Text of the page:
Employer Liability for an Accident Involving Company or Fleet Vehicles

Fault in an accident is usually found with a negligent driver. But there are circumstances under which liability is more complex. This may be the case when an accident involves a vehicle that’s part of a company’s fleet of company trucks, cars, etc. Employers may be liable for their drivers’ actions in these cases.

What is a company fleet or vehicle? 

A fleet is a group of vehicles owned by a company and used for business purposes: 

  • minivans;
  • SUVs;
  • passenger cars;
  • pickups;
  • specialty vans; and
  • small trucks.

This can include company cars used by employees to run errands or meet with clients. Other examples of businesses that use fleet vehicles range from taxicabs and public buses to car rental companies and delivery companies.

Who may be liable when an accident involves a fleet vehicle? 

It makes sense that a driver who acts carelessly or recklessly behind the wheel would be responsible for an accident that causes injuries. Yet if it was an employee using a company car, respondeat superior or vicarious liability may apply.

What this means is that the employer is usually responsible for the actions of its employees. Of course, that’s assuming it occurred during the scope of employment, meaning the employee was performing work-related tasks at the time of the accident. This includes driving for work purposes.

If the driver is using a fleet vehicle for personal reasons, then it may be hard to hold an employer liable. For instance, let’s say the employee was allowed to take the vehicle home overnight. Before leaving for work the next morning, he/she runs to a bakery for breakfast and is involved in a collision. In this case, most likely the driver (and not the employer) would be liable.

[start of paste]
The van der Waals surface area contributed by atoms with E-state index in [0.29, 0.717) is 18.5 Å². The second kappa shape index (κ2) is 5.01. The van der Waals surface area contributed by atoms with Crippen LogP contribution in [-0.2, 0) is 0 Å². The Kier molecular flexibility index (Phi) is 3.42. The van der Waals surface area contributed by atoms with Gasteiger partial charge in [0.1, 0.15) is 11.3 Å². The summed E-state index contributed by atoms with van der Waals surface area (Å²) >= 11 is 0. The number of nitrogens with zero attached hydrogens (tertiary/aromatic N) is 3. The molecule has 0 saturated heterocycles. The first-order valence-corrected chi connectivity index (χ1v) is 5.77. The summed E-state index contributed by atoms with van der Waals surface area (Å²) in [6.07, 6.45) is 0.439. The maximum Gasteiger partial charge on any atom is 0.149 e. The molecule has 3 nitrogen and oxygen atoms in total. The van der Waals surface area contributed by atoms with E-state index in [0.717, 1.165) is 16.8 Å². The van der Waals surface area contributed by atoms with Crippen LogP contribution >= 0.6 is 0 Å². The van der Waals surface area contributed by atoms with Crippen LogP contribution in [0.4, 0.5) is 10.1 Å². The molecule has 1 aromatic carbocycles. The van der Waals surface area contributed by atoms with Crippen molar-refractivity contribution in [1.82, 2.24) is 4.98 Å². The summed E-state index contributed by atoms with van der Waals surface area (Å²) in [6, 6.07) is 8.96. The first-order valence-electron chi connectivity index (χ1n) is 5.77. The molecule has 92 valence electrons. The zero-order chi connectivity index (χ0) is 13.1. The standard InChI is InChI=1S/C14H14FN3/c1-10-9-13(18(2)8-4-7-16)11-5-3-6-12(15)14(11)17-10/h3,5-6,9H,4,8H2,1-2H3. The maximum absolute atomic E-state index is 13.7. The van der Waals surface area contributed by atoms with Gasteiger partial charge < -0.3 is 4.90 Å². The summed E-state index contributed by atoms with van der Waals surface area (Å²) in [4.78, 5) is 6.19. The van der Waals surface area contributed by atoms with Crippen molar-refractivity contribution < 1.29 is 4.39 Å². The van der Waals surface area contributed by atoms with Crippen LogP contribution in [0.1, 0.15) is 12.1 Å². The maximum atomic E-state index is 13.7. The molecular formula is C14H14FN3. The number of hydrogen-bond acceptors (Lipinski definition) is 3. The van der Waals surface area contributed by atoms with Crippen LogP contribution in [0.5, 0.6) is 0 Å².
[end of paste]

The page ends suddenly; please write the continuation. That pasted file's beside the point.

Are there other circumstances under which an employer can be liable for an accident involving a company vehicle? 

In addition to vicarious employer liability for actions of employee, there could be circumstances under which an employer is directly negligent and liable for an accident. This may include failing to maintain the vehicle or employing someone with a poor driving history.

Let’s say the accident happened because the brakes on the company vehicle failed. An investigation discovers they the brakes had not been inspected according to the manufacturer’s suggestions. In this case, the employer may be liable for the malfunctioning brakes.

Who is responsible for covering damages in an accident involving a company vehicle? 

New York’s no-fault insurance system would require the injured person to file a claim with his/her own insurance company under personal injury protection (PIP) coverage. In fact, this would apply to an accident where either the employee or employer is liable. However, individuals who sustain serious injuries may file lawsuits against the liable party, usually the driver or employer.

Serious injuries may include: 

  • disfigurement (like loss of a limb);
  • long-term disability (like a back injury that will take months to heal); and permanent disability (like paralysis).

An injured driver may also file a lawsuit against the at-fault party if PIP does not cover certain economic losses or the economic loss is greater than PIP coverage limits.

There can be complications that arise in these types of cases. When the injuries are serious, it’s beneficial to seek legal advice. Call an attorney at Gacovino, Lake & Associates if you have questions about employer liability for an auto accident or need help pursuing compensation. Set up your appointment today by contacting us online or calling 800-550-0000.

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